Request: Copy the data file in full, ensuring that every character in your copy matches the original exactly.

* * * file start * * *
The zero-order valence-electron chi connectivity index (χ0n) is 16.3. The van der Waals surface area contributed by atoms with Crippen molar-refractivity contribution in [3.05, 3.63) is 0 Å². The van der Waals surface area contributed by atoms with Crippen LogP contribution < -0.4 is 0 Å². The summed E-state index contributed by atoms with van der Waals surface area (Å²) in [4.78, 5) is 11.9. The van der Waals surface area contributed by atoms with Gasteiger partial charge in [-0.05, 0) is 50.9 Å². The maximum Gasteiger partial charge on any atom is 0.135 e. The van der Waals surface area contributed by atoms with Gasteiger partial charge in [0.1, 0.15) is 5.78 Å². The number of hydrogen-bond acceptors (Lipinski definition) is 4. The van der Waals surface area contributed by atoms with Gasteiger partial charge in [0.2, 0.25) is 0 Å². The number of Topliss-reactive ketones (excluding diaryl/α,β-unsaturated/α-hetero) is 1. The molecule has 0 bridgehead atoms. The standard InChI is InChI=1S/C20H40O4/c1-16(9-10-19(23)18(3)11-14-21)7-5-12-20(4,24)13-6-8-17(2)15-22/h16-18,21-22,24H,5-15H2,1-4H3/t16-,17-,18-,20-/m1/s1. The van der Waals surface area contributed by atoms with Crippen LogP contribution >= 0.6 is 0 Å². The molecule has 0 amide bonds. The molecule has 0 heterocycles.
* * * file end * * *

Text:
The zero-order valence-electron chi connectivity index (χ0n) is 16.3. The van der Waals surface area contributed by atoms with Crippen molar-refractivity contribution in [3.05, 3.63) is 0 Å². The van der Waals surface area contributed by atoms with Crippen LogP contribution < -0.4 is 0 Å². The summed E-state index contributed by atoms with van der Waals surface area (Å²) in [4.78, 5) is 11.9. The van der Waals surface area contributed by atoms with Gasteiger partial charge in [-0.05, 0) is 50.9 Å². The maximum Gasteiger partial charge on any atom is 0.135 e. The van der Waals surface area contributed by atoms with Gasteiger partial charge in [0.1, 0.15) is 5.78 Å². The number of hydrogen-bond acceptors (Lipinski definition) is 4. The van der Waals surface area contributed by atoms with Gasteiger partial charge in [0.2, 0.25) is 0 Å². The number of Topliss-reactive ketones (excluding diaryl/α,β-unsaturated/α-hetero) is 1. The molecule has 0 bridgehead atoms. The standard InChI is InChI=1S/C20H40O4/c1-16(9-10-19(23)18(3)11-14-21)7-5-12-20(4,24)13-6-8-17(2)15-22/h16-18,21-22,24H,5-15H2,1-4H3/t16-,17-,18-,20-/m1/s1. The van der Waals surface area contributed by atoms with Crippen LogP contribution >= 0.6 is 0 Å². The molecule has 0 amide bonds. The molecule has 0 heterocycles.